Sunday, 29 September 2013

What School Sport teaches young people (especially girls).

The Value of School Sport
Independent Schools devote a significant proportion of the curriculum to sport; indeed, here at Berkhamsted pupils spend more time at Key Stage 3 each week playing games than they do learning mathematics. We do this because we believe that sport has true educational value. 
Hilary Levey Friedman, in her book Playing to Win: Raising Children in a Competitive Culture, identifies five ways in which sport develops important transferable skills:
  1. Sport internalizes the importance of winning;
  2. Sport helps young people to learn how to bounce back from a loss to win in the future;
  3. Sport teaches the importance of performing within time limits;
  4. Sport helps young people to learn how to succeed in stressful situations;
  5. Sport teaches the importance of being able to perform under the gaze of others.
Girls, Sport, Success, Self-esteem and Body Image
A study by the Women's Sports Foundation (in the USA) found that:
  1. High school girls who play sports are more likely to get better grades in school and more likely to graduate than girls who do not play sports. 
  2. Girls and women who play sports have higher levels of confidence and self-esteem and lower levels of depression. 
  3. Girls and women who play sports have a more positive body image and experience higher states of psychological well-being than girls and women who do not play sports.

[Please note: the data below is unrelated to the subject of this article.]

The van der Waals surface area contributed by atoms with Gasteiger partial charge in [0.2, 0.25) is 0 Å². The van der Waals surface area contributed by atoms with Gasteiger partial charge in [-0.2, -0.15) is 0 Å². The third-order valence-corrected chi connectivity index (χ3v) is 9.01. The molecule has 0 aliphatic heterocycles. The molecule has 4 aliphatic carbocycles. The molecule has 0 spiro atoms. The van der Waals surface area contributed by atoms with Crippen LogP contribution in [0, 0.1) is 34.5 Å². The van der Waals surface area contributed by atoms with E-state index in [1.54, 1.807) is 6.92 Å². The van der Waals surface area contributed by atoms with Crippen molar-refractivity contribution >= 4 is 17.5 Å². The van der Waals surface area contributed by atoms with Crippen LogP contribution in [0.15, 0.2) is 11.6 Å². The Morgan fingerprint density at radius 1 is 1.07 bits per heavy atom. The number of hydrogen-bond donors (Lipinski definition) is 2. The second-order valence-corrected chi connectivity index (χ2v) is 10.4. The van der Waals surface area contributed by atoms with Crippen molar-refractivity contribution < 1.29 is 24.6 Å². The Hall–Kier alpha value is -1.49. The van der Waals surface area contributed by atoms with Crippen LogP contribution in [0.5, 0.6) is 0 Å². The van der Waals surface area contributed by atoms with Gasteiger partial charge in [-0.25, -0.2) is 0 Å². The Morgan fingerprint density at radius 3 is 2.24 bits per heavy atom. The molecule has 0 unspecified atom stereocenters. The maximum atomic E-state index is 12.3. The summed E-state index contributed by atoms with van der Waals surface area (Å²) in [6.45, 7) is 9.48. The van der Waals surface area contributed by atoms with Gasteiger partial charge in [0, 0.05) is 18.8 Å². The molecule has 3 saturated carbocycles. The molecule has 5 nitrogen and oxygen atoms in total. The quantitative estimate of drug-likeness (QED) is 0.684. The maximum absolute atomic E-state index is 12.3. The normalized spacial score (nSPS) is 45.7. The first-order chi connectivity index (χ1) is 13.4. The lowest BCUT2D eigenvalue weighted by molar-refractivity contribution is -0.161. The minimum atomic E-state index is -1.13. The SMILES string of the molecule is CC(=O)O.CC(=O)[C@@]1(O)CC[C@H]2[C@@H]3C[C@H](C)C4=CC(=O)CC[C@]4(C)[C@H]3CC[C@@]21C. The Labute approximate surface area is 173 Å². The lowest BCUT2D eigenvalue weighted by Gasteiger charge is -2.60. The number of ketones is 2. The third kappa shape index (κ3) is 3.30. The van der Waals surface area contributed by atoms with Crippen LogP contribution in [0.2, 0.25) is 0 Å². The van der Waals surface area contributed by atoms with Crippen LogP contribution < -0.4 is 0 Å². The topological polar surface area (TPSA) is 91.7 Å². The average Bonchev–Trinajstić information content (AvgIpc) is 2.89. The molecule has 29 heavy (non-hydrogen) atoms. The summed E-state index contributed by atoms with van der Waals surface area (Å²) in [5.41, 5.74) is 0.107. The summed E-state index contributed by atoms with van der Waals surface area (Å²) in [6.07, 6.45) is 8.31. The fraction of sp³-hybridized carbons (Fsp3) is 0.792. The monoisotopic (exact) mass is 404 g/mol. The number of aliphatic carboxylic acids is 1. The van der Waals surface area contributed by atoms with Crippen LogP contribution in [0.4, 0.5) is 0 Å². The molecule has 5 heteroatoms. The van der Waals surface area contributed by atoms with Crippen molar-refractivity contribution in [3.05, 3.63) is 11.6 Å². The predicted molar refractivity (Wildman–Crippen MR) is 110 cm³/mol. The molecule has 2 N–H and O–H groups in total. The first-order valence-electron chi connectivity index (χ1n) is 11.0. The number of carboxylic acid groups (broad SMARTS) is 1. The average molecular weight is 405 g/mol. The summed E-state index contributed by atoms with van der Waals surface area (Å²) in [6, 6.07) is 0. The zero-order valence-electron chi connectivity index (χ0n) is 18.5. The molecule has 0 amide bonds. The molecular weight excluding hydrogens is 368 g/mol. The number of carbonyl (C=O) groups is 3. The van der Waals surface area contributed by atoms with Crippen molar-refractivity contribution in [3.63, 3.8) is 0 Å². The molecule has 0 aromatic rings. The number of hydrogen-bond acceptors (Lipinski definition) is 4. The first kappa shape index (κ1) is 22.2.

Girls, Sport and later Business Success
A survey of top women business executives published by the Oppenheimer Foundation in February 2013 discovered that 81% of top women business executives played organized team sports growing up.
When asked how playing team sport contributed to their business, they commented that,
  1. Sport developed leadership skills, 
  2. Sported engendered greater discipline, 
  3. Sport developed the ability to function as part of a team
A final thought . . . 
One of the most important aspects of School Sport is the camaraderie that it brings. When Old Boys and Old Girls come back to school more often than not they end up reminiscing about their sporting triumphs. It was a great privilege a forthnight ago to sit between two 95 year-old Berkhamstedians at a special lunch. It was not long before they were talking about their days in the First XV - one played Full-back and the other Lock - and that was some 77 years ago, but just like yesterday to them!

References and Further Reading:

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